I'm at the market when my mother tells me about my brother’s latest episode. I'm cradling the phone between my ear and my shoulder, wanting so badly to talk to her, to hear what she has to say, but needing to finish this errand so I can go home and rest. Everything has felt so difficult recently. But she tells me the story of her night and I listen. It’s after midnight when my brother knocks on my mother’s door. They’re careful not to wake my father as my mom puts on her shoes and follows my brother to the elevator. The headache came on during sleep, it woke him up, and now he must walk. The last time I had one of our headaches I was up in Cambria celebrating one year of marriage with my husband. I had smoked marijuana and drunk pinot noir and napped in the car and stretched at Morro Bay, but nothing helped. We ate fried clams and shrimp scampi on the rooftop of our hotel and the headache played dead for a while. But then it returned and I asked my husband if we could get some fresh air on the boardwalk. I collected moonstones in my pockets and was glad to be in love, to be loved by this beautiful man in this dramatic place. The headache lingered until the next day when we drove to see the elephant seals in San Simeon. 

My brother stops every few steps to hold onto the handrails downstairs at the pool. I imagine my mother waiting for him to recover, the way her heart might skip, reminded of the danger he used to be in, the constant brushes with death, how real and close it always was. Then he lifts back up again, ready to walk more.  

My brother points out Betelgeuse, the only red star in the sky. He took an astronomy course once in college, as did I, and loves to talk about the stars, the planets, aliens, spaceships, inter-dimensional travel, and the like. He sits on the balcony and watches the sky at night, my mother has told me before. He’s looking for UFOs. I think she thinks that I think he’s crazy, but I don't.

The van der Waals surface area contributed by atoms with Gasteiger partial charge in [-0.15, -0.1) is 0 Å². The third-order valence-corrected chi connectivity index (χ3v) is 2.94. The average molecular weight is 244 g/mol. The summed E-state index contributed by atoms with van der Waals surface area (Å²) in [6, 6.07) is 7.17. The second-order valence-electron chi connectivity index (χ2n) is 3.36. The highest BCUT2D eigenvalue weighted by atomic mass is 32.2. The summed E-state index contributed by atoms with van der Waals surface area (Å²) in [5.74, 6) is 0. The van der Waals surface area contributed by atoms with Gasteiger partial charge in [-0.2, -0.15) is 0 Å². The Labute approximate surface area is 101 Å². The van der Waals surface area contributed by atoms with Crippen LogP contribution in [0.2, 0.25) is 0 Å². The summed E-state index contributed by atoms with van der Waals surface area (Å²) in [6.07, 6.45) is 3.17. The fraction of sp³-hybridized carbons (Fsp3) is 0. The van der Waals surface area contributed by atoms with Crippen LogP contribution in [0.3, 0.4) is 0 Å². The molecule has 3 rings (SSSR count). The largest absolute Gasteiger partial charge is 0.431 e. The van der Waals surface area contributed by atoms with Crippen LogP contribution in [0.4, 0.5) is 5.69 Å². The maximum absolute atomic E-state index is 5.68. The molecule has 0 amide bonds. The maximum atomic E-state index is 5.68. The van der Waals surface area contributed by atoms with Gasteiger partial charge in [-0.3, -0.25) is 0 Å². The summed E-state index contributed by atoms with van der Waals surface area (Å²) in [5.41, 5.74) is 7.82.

He tells our mom how the star is a supergiant, the most massive kind of star in the galaxy. He tells her that it’s dimming, that within the next 100,000 years its core might collapse, implode, and become a supernova. Supernova, sounds like superhero, but its because of its core, its steady increase in temperature, how it’ll happen in less than a second, how the layers will be blown off in the explosion. He tells her that while some call it a dying star, it will be the third brightest object in the sky when it goes supernova; the Sun and full Moon winning with their glow. Nobody knows when it will happen; when, not if.

My brother says the headache has peaked and he should be able to go back to sleep. And then the next day he was fine, my mother says on the phone. 

When I recommitted myself to Judaism, my brother came to the ceremony. It was 8:00AM on the beach with our mother, a Rabbi, and two of my Jewish friends from school. My brother doesn’t believe in God, but he respects that I do. He watched me wade into the water and say the Shema Yisrael while one of my friends recorded it on a camera. I had never attended Hebrew school and had Googled the prayer and wrote it down on index cards to memorize and recite on the day of the ceremony. There was no local mikvah, so the Rabbi said the ocean would work. Any natural body of water would do. After, we all went for breakfast and my brother drove me in his car. It reminded me of being in middle school when he was a senior and drove me to campus every day. I loved the music he played and the smell of his cigarette smoke mixed with the Angel cologne he wore. I loved the way he drove fast, yet controlled, like a stunt car driver. I sometimes pretended we were in a movie, that I was his sidekick and he was a hero.